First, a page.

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DIY - Accent Wall

master bedroom with an accent wooden wall
Turning this boring, slanted wall into one of the main features of this room started by installing a modern geometric design on it.

My last post was about how I wanted to create a design on paper, but sadly and as usual, I failed at doing so. I commissioned my nephew to do that job for me. He delivered three beautiful designs, but I kind of chickened out on working with the one I liked. There were too many numbers and cuts to follow and to tell you the truth, I'm not too good at that.

 What did I do instead??

Well, I went my own way, creating an even easier design as I went along.

I can tell you it was a fun project that required lots of me stepping back to see if I was happy with what I was creating. Ha, something I much rather prefer than following crazy numbers!

The slanted wall was a bit of an issue during the design process, I wanted to make that slant less obvious if at all possible. 

Let me show you how it all went.
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You can check a time-lapse video of this project right here:

The materials you'll need:
  • Wood - 1 x 2 boards - I used 176 feet - 12 -10' & 2 -16'
  • Baseboard - 1 x 6 x 16' 
  • Painters tape
  • Brad nails 18 gauge x 2"
  • Spackling paste
  • Caulk




I used painter's tape to divide the wall into the three main sections I wanted to create. As usual, I think uneven numbers work better. 

Setting there that right angle, was a good move for easier cuts later on.
Once happy with that first layout, go ahead and install those wooden pieces. An extra set of hands is really helpful in dealing with those longboards.


I tried to fool the eye by installing those 1 x 2's pointing upwards in that right-hand side section, the shortest part of the wall.
The material was spaced every 12". Pieces of wood were the best spacers to ensure every section was the same size.


Set a long enough 1 x 2 on the location you want to install it. Bring it all the way to the wall to mark the angle at which that end needs to be trimmed.

Use a t-bevel angle finder to set that angle. A t-bevel angle is a tool that is used to laying out and transfer angles.

You loosen up both blades of the t-bevel by loosening the wing nut in the center. Place the t-bevel in the place where you need to measure the angle, once happy with it, tighten the wing nut to lock that angle in place and transfer it onto the wood.

As you see in the picture below, the red lines I drew correspond to that same angle captured with the device. The line across the board is the one where the board needs to be cut.
Use a saw or miter saw to make the cut.
Bring the board back again to its designated space. Set that freshly cut end against the wall and mark the location for where the other end needs to be cut (right picture below).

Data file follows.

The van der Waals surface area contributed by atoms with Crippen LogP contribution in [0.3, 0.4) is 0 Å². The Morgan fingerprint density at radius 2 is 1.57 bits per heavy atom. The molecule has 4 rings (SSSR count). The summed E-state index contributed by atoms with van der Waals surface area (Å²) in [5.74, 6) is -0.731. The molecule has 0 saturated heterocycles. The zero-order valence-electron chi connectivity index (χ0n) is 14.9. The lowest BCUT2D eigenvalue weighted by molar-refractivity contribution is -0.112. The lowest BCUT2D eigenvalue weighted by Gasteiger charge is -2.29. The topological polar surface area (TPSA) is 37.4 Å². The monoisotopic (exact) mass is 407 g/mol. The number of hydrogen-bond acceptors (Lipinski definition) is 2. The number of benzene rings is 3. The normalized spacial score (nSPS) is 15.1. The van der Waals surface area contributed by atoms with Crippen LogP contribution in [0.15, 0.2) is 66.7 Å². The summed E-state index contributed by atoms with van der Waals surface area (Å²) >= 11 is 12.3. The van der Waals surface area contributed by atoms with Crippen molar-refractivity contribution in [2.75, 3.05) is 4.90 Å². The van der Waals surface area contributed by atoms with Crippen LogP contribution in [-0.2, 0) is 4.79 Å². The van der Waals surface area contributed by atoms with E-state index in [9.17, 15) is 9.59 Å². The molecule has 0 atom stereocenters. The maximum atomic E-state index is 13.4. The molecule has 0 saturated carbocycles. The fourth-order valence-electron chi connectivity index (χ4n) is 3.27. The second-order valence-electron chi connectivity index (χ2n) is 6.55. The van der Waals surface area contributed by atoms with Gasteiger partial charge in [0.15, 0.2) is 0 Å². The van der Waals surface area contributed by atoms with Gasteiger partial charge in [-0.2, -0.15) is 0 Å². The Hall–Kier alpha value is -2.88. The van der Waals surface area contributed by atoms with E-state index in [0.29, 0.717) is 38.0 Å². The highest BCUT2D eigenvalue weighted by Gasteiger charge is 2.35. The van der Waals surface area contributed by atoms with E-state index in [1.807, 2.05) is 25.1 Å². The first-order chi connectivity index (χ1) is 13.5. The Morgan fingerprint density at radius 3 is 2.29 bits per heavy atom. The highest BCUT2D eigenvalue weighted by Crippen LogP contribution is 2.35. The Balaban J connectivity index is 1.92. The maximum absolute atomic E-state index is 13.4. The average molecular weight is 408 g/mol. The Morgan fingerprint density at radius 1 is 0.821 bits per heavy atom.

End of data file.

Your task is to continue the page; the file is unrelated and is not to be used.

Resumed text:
Trim it and install it in place using 2" brad nails, preferably onto the studs on the wall.

Continue working in the same manner around all the areas on the wall.


Remember it's your own design, you set your own rules!

Here on the left section of my wall, I laid the boards horizontally and the spaces in between them were uneven.

This left section is the highest part of this wall, by setting the design on the horizontal, I wanted to diminish that elevation, creating a straight lower liner at about the same height as the other side.
A self-leveling laser level was a great tool for this part of the project.

Here again, those long spacers held the mainboard in place while I measured and installed it.

Did I tell you to step back frequently to see if you like the direction your design is taking??
Here I wasn't sure about the spaces on that slanted ladder.


From the very beginning, you have to account for those big items that might cover parts of your design. In my case, the biggest item was the bed with its headboard.
Trace those items onto the wall and work your design around them.

Use the spackling paste to fill the nail holes and caulking for all those lines along the wall.
My husband almost always helps me with this job. ;)

Finally, sand smooths all those surfaces before painting. It's even a good idea to prime those boards before painting.

I was undecided about the slanted ladder, as I call it. At first, I thought the spaces I had given it were too big. So, I went and temporarily installed one extra board in the middle of each square. As you see here:
I left them there for 24 hours, but in the end, I removed them. It looked too busy. 🤔

This is the final design:
master bedroom slanted wall is giving a wooden accent design

Guess what? The next step is painting and I'm so ready for it!!

Here again, are some of the tools that made this job way easier:

| Ryobi Miter Saw | Ryobi Brad Nailer | DEWALT Folding Portable Workbench | Werner 5-in-1 Telescoping Ladder |

| Husky Digital T-Bevel/Angle Finder | Bosch Laser Level | Husky Soft Cap Gel Knee Pads | DeWalt Sander |

The following are all the links to this bedroom makeover:

*This post contains affiliate links.

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